A look back 100 years ago.
A DIGITAL EXHIBITION OF THE SWISS FINANCE MUSEUM ON THE ECONOMY OF THE 1920's.
DANCING, EASINESS AND A SPIRIT OF OPTIMISM
All night long people dance to the sounds of the piano, until the early hours of the morning. Charleston is invented, Jazz flourishes. At the tables in the nightclubs one gambles for money. The smoke of nicotine and opium fills the air. In the sophisticated metropolises of the Western world like Paris, Berlin, London or New York, at least the elite of avant-gardists, beautiful and rich enjoy the euphoric mood of the 1920s.
Marlene Dietrich sings in the movie «The Blue Angel»:
FREEDOM AND LOVE OF LIFE ARE THE FLAVOR OF THE MONTH. MODERNITY AND AWAKENING.
Especially for women: Since almost an entire generation of men is missing due to World War I, old values and conventional structures break down. Women, who replaced men's missing labor during the war, find economic independence for the first time. Likewise, countries such as the USA (1920) and Germany (1918) introduce women's suffrage. In Switzerland, by contrast, women's suffrage celebrates its 50th anniversary this year; it was introduced in 1971.
The term "Roaring Twenties" refers to the period between 1924 and 1929. The term illustrates the economic boom in the 1920s in many industrialized countries and also stands for a heyday of art, culture and science.
TECHNIcAL aCHIEvEMENTS pave the way
IMPORTANT TECHNICAL INVENTIONS
BOOM IN THE GOLDEN DECADE
THE ECONOMY IS BOOMING.
As products become cheaper thanks to more efficient manufacturing methods, demand for the cheaper goods increases. Thus, the level of employment also increases. Many people have jobs, earn money and spend it.
The economy of the USA, which emerges victorious from World War I, booms after a brief recession and also grants loans to Europe. The USA becomes the richest country per capita. In contrast, the European economies had a more difficult post-war period and only begin to flourish around 1924.
The Treaty of Versailles shakes Germany after World War I with reparations payments perceived as harsh: poverty, unemployment, and war trauma are prevalent at the beginning of the Weimar Republic. The violent devaluation of money - inflation - reaches its peak in 1923 in a hyperinflation. The Deutsche mark devalued faster and faster against the dollar.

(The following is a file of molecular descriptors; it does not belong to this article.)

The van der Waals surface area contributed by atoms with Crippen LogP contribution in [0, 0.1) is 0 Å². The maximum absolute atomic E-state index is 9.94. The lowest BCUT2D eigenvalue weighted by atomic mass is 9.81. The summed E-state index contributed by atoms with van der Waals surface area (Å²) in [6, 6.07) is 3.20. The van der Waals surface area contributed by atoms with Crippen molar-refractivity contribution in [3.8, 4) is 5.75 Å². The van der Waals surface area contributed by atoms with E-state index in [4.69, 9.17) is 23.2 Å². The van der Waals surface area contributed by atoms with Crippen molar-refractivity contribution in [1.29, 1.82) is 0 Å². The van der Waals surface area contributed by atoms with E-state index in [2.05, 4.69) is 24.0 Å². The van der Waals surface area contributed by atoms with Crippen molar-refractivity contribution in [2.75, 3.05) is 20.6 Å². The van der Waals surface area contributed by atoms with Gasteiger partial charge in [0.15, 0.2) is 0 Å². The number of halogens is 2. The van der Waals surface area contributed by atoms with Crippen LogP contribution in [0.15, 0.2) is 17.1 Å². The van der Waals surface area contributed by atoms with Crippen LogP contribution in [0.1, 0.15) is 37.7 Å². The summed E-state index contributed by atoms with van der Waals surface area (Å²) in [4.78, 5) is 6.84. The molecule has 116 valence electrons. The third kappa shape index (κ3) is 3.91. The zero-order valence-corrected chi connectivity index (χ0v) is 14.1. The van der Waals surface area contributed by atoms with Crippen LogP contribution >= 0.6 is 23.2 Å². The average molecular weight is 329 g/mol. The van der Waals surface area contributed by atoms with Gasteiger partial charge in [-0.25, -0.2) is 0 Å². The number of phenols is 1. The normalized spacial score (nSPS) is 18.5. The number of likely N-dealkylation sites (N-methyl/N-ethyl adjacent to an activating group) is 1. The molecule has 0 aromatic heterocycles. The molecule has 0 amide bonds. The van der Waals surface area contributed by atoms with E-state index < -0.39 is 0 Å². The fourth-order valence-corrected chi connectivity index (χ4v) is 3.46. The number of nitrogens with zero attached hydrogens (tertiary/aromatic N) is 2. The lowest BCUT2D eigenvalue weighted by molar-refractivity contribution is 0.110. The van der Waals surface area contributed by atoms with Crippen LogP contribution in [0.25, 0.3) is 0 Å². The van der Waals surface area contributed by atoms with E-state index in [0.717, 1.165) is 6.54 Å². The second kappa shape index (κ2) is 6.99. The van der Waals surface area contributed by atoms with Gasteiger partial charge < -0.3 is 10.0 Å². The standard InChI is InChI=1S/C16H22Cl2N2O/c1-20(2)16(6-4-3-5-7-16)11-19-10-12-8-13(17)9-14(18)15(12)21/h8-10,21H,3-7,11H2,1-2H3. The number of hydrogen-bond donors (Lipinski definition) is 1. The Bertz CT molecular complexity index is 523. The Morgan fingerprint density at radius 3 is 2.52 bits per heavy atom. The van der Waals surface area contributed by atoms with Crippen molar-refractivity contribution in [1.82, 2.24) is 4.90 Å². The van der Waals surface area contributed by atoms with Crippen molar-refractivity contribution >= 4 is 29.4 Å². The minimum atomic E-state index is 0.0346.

Then, thanks to the Dawes Plan, Germany also recovers and follows the trend that already prevails in the USA: euphoria on the stock markets. Over 10,000 stock corporations are listed in Germany - an all-time high! Never again are so many stock corporations listed. The speculation bubble takes its course. There are no regulations and no stock exchange supervision yet.
After the end of the war, Switzerland experiences its first economic crisis . Eastern Switzerland is particularly affected, with the textile industry suffering greatly from the lack of foreign demand for luxury products, and never recover to previous form. After the stabilization of the economic situation in Germany from 1924 on, the Swiss economy also recovers somewhat, Migros for example opens its first permanent store in 1926. By the end of the 1920s, Switzerland is already leading in Europe in terms of asset management - even before the introduction of banking secrecy. In contrast to most European countries, prices in Switzerland always remain relatively stable in the 1920s. There is no phase of high inflation or even hyperinflation.
... AND THE ABRUPT END.
An economic downturn brings the turnaround: Price gains fail to materialize. Warnings from financial experts predicting a bursting of the speculative bubble are ignored. Due to the lack of demand, prices begin to fall from mid-October 1929. This quickly leads to a panic among investors, who want to sell their securities quickly in order to be able to repay the loans. Finally, on Thursday, October 24, 1929, prices collapse - the abrupt end of the upswing. This also hits the European stock exchanges. What follows is the world economic crisis of 1929 to 1933.
SECURITIES FROM THE 1920'S
The collection of historical securities contains over 500 securities from the 1920s, by no means all of which are founders' shares. Here is a small selection that, in our view, fit particularly well into the golden twenties - after all, they deal with consumer pleasures, leisure and health.